Author: Salesian Missions

Publication Date: August 18, 2021

HAITI: Salesian Missions launches new emergency appeal to aid those impacted by 7.2-magnitude earthquake

Salesian missionaries are responding to needs of people within their communities.

NEW ROCHELLE, NY (Aug. 18, 2021) Salesian Missions, the U.S. development arm of the Salesians of Don Bosco, has launched a new fundraising appeal to help Salesians in Haiti who are responding to local needs after a 7.2-magnitude earthquake struck five miles from the town of Petit Trou de Nippes in the western part of the country, about 80 miles west of the capital of Port-au-Prince. The earthquake, which struck on Aug. 14, was stronger than the 7.0-magnitude earthquake that devastated the country in 2010.

The cities of Les Cayes and Jeremie, located in Haiti’s southern peninsula, have reported major devastation with people caught under rubble and buildings and hospitals collapsed. Phone lines were also reported down in Petit Trou de Nippes.

To date, there are more than 1,900 people who have died and 7,000 reported injured, with hundreds more who are missing. Hospitals are at their maximum having accepted more than 5,700 patients. Rescue operations have been hampered by torrential rain and mudslides caused by Tropical Storm Grace, which swept through the area on Aug. 17.

There are no reported injuries at Salesian centers in the region. All of the buildings are intact with small collapses of walls surrounding the centers. Only one organization, belonging to the Daughters of Mary Help of Christians, suffered substantial damage in classrooms and an auditorium, but there are no reported deaths or injuries.

In a country where the population relies heavily on local churches for support, it’s the destruction and collapse of these buildings that has been the hardest to take for many. The aid provided through these churches is the only source for many in the absence of strong government institutions.

“Salesian missionaries, who were involved in rescue, relief and restoration operations during the last earthquake, have already mobilized to help those in need,” said Father Gus Baek, director of Salesian Missions. “Salesians live in the communities in which they work and are perfectly positioned to respond in times of crisis. They have visited families to assess the damage and the needs of those who have been impacted. Salesian centers have also opened their doors to those who have been displaced.”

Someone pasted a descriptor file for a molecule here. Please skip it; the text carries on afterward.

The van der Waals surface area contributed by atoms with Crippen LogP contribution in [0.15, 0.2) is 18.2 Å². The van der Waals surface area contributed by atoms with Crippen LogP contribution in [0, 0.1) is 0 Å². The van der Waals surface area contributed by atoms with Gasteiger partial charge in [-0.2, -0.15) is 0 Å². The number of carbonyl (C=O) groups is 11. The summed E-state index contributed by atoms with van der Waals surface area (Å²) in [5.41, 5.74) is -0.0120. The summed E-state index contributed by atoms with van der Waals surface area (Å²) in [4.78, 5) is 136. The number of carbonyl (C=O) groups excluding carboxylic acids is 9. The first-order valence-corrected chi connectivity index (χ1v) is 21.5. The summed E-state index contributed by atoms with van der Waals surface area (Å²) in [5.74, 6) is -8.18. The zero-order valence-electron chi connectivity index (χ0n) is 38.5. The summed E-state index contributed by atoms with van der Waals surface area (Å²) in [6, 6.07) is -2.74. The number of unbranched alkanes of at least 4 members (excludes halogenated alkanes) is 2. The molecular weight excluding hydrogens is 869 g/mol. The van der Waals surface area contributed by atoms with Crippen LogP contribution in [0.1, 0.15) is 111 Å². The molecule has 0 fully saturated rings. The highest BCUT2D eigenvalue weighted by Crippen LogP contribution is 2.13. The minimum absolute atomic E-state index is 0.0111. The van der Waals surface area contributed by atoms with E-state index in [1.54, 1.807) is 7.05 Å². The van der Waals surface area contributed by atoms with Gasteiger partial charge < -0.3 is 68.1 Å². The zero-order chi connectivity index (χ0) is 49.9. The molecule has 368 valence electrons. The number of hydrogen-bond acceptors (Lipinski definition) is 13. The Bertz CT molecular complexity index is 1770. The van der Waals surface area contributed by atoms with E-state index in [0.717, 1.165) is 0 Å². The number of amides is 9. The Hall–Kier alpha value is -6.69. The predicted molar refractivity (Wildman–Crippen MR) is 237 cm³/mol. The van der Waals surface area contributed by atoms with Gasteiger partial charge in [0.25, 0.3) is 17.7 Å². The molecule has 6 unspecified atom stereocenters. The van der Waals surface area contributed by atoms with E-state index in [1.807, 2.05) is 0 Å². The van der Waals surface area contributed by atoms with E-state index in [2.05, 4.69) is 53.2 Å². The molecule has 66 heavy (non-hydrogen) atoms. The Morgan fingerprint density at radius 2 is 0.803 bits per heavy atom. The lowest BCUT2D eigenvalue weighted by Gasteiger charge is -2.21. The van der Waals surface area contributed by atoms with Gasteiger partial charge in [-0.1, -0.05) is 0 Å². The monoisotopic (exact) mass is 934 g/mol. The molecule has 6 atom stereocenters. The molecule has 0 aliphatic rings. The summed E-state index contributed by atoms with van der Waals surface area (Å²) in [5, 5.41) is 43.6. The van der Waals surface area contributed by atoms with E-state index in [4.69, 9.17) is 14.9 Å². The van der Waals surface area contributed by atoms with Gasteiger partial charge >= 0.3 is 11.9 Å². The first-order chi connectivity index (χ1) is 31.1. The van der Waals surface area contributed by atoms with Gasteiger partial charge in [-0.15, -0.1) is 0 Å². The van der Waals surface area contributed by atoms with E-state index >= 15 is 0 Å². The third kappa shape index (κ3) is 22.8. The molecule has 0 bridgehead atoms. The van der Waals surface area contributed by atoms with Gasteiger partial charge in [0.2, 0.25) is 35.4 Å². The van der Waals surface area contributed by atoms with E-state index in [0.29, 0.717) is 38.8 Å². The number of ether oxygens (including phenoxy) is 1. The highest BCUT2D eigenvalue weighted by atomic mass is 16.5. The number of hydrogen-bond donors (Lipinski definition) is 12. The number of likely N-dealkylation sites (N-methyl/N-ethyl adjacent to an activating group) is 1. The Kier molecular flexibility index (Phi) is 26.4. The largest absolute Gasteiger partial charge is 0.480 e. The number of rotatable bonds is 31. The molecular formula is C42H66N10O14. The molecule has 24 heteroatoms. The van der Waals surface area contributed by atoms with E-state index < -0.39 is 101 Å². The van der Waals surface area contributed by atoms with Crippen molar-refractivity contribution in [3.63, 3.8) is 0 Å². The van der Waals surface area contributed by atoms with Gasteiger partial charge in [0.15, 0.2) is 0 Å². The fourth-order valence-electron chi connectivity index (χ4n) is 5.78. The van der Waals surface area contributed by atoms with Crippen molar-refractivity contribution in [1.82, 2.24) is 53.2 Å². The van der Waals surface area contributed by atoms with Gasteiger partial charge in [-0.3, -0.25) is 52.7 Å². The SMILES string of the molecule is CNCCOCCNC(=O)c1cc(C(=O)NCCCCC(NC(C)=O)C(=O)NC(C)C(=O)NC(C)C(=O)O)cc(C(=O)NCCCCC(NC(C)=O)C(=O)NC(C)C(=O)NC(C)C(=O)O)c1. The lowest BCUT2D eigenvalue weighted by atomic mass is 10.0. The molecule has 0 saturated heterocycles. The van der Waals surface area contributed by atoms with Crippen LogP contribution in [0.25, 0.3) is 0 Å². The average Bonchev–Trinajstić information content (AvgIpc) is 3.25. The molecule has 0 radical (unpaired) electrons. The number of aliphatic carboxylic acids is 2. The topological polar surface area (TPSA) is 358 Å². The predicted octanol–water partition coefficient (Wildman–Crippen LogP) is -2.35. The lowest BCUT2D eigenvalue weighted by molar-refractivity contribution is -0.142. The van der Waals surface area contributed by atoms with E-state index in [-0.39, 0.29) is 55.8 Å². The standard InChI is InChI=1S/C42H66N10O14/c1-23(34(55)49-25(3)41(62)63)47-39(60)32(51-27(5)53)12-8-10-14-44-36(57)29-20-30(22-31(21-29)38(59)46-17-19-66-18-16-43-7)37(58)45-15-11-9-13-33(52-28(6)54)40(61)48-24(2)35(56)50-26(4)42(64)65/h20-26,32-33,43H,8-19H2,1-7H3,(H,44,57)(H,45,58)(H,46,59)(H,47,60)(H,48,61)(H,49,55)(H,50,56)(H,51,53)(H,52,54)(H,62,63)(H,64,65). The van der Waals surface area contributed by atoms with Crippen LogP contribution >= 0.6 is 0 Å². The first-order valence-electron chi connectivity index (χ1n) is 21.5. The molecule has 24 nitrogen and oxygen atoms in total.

Salesian missionaries are no strangers to relief and recovery efforts in Haiti. They were instrumental in the emergency response and relief efforts in their communities after the 2010 earthquake. An integral part of the infrastructure in Haiti prior to the earthquake, they were among the first responders—providing shelter and medical aid; means to securely transport, store and distribute relief supplies and clean drinking water; and, perhaps most importantly, an understanding of how to get things done in Haiti.

Since then, Salesian missionaries have been focused on rebuilding community structures like schools, as well as helping residents rebuild their homes and their livelihoods. In 2015, through funding provided by donors to Salesian Missions, reconstruction was finished on the Salesian Youth Center in Fort Liberté. First opened in 2002, the youth center offers a broad range of formal and informal educational programs for local youth. It houses an elementary school, technical school, vocational training center, teacher-training program and one of the country’s only nursing schools.

Salesian missionaries were also a vital source of support and humanitarian aid following Hurricane Matthew, a Category 4 hurricane that pummeled Haiti on Oct. 4, 2016. Missionaries used the same local connections and channels to provide much needed immediate aid and ongoing relief and reconstruction efforts as they did after the earthquake. A warehouse that was built using funds from Salesian Missions, made possible by donations from donors who responded after the earthquake, was utilized during the hurricane response.

About 60 percent of Haiti’s 11 million people earn less than $2 a day. The country has high rates of violence from armed gangs and is recovering from political turmoil. Haiti has been in the throes of a political crisis since President Jovenel Moïse was assassinated on July 7. The government is not financially equipped to take care of repairs from this most recent earthquake.

Salesian missionaries began working in Haiti in 1935 in response to the Haitian government’s request for a professional school. Since then, Salesian missionaries have expanded their work to include 11 main educational centers and more than 200 schools across the country.

Each of the main centers includes a number of primary and secondary schools, vocational training centers, and other programs for street children and youth in need. Salesian programs are located throughout Haiti, including in the cities of Port-au-Prince, Fort-Liberté, Cap-Haïtien, Les Cayes and Gressier. Today, Salesian missionaries in Haiti provide the largest source of education outside of the Haitian government with schools providing education to 25,500 primary and secondary school students.

To give to the Haiti fund at Salesian Missions, visit


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